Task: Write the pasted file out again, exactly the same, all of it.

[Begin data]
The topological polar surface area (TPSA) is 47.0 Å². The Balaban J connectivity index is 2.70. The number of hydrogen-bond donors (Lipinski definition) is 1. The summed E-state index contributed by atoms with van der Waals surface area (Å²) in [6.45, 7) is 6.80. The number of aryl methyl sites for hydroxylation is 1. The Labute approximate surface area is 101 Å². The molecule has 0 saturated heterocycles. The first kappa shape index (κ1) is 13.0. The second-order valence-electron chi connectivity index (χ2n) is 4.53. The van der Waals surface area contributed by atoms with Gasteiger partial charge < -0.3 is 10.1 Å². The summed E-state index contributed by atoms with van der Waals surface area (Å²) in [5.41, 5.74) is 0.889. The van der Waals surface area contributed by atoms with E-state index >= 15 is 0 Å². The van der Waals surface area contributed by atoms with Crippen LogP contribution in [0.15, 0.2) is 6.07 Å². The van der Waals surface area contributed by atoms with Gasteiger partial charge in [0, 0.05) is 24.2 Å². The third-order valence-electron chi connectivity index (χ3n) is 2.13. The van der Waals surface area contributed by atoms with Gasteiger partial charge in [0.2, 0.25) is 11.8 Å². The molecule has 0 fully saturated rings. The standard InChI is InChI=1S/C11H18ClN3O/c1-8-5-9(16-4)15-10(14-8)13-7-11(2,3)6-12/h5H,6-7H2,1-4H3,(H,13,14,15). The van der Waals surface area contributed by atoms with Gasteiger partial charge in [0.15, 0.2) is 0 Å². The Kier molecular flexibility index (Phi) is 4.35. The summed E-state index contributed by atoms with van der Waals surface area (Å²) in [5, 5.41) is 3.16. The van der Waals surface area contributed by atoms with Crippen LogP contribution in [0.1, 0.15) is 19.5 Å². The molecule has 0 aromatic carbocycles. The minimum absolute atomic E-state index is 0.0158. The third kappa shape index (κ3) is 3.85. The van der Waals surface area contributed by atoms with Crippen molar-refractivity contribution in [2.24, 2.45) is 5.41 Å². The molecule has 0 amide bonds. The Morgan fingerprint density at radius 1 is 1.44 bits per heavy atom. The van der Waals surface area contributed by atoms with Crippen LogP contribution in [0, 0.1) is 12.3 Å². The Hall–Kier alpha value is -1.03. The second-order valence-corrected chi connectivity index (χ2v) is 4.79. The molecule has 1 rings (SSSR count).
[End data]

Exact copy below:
The topological polar surface area (TPSA) is 47.0 Å². The Balaban J connectivity index is 2.70. The number of hydrogen-bond donors (Lipinski definition) is 1. The summed E-state index contributed by atoms with van der Waals surface area (Å²) in [6.45, 7) is 6.80. The number of aryl methyl sites for hydroxylation is 1. The Labute approximate surface area is 101 Å². The molecule has 0 saturated heterocycles. The first kappa shape index (κ1) is 13.0. The second-order valence-electron chi connectivity index (χ2n) is 4.53. The van der Waals surface area contributed by atoms with Gasteiger partial charge < -0.3 is 10.1 Å². The summed E-state index contributed by atoms with van der Waals surface area (Å²) in [5.41, 5.74) is 0.889. The van der Waals surface area contributed by atoms with E-state index >= 15 is 0 Å². The van der Waals surface area contributed by atoms with Crippen LogP contribution in [0.15, 0.2) is 6.07 Å². The van der Waals surface area contributed by atoms with Gasteiger partial charge in [0, 0.05) is 24.2 Å². The third-order valence-electron chi connectivity index (χ3n) is 2.13. The van der Waals surface area contributed by atoms with Gasteiger partial charge in [0.2, 0.25) is 11.8 Å². The molecule has 0 fully saturated rings. The standard InChI is InChI=1S/C11H18ClN3O/c1-8-5-9(16-4)15-10(14-8)13-7-11(2,3)6-12/h5H,6-7H2,1-4H3,(H,13,14,15). The van der Waals surface area contributed by atoms with Gasteiger partial charge in [0.15, 0.2) is 0 Å². The Kier molecular flexibility index (Phi) is 4.35. The summed E-state index contributed by atoms with van der Waals surface area (Å²) in [5, 5.41) is 3.16. The van der Waals surface area contributed by atoms with Crippen LogP contribution in [0.1, 0.15) is 19.5 Å². The molecule has 0 aromatic carbocycles. The minimum absolute atomic E-state index is 0.0158. The third kappa shape index (κ3) is 3.85. The van der Waals surface area contributed by atoms with Crippen molar-refractivity contribution in [2.24, 2.45) is 5.41 Å². The molecule has 0 amide bonds. The Morgan fingerprint density at radius 1 is 1.44 bits per heavy atom. The van der Waals surface area contributed by atoms with Crippen LogP contribution in [0, 0.1) is 12.3 Å². The Hall–Kier alpha value is -1.03. The second-order valence-corrected chi connectivity index (χ2v) is 4.79. The molecule has 1 rings (SSSR count).